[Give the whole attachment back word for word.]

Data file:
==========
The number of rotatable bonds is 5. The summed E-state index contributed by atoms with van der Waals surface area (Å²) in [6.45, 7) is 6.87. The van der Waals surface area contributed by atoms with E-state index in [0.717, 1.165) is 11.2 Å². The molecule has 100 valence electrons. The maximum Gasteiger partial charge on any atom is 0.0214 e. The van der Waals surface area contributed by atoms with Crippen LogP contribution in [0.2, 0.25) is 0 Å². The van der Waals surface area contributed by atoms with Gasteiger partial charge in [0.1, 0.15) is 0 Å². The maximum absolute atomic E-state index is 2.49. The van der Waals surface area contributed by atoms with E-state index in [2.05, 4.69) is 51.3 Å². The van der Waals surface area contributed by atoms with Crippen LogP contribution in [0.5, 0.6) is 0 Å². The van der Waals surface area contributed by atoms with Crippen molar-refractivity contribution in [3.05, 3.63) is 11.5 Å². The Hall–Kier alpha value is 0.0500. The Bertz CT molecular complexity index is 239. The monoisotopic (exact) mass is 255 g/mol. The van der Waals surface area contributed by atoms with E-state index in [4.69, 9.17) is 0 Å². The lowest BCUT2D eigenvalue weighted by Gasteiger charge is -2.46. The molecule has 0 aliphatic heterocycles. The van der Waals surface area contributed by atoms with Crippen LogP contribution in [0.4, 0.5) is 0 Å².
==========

The number of rotatable bonds is 5. The summed E-state index contributed by atoms with van der Waals surface area (Å²) in [6.45, 7) is 6.87. The van der Waals surface area contributed by atoms with E-state index in [0.717, 1.165) is 11.2 Å². The molecule has 100 valence electrons. The maximum Gasteiger partial charge on any atom is 0.0214 e. The van der Waals surface area contributed by atoms with Crippen LogP contribution in [0.2, 0.25) is 0 Å². The van der Waals surface area contributed by atoms with Gasteiger partial charge in [0.1, 0.15) is 0 Å². The maximum absolute atomic E-state index is 2.49. The van der Waals surface area contributed by atoms with E-state index in [2.05, 4.69) is 51.3 Å². The van der Waals surface area contributed by atoms with Crippen LogP contribution in [0.5, 0.6) is 0 Å². The van der Waals surface area contributed by atoms with Crippen molar-refractivity contribution in [3.05, 3.63) is 11.5 Å². The Hall–Kier alpha value is 0.0500. The Bertz CT molecular complexity index is 239. The monoisotopic (exact) mass is 255 g/mol. The van der Waals surface area contributed by atoms with E-state index in [4.69, 9.17) is 0 Å². The lowest BCUT2D eigenvalue weighted by Gasteiger charge is -2.46. The molecule has 0 aliphatic heterocycles. The van der Waals surface area contributed by atoms with Crippen LogP contribution in [0.4, 0.5) is 0 Å².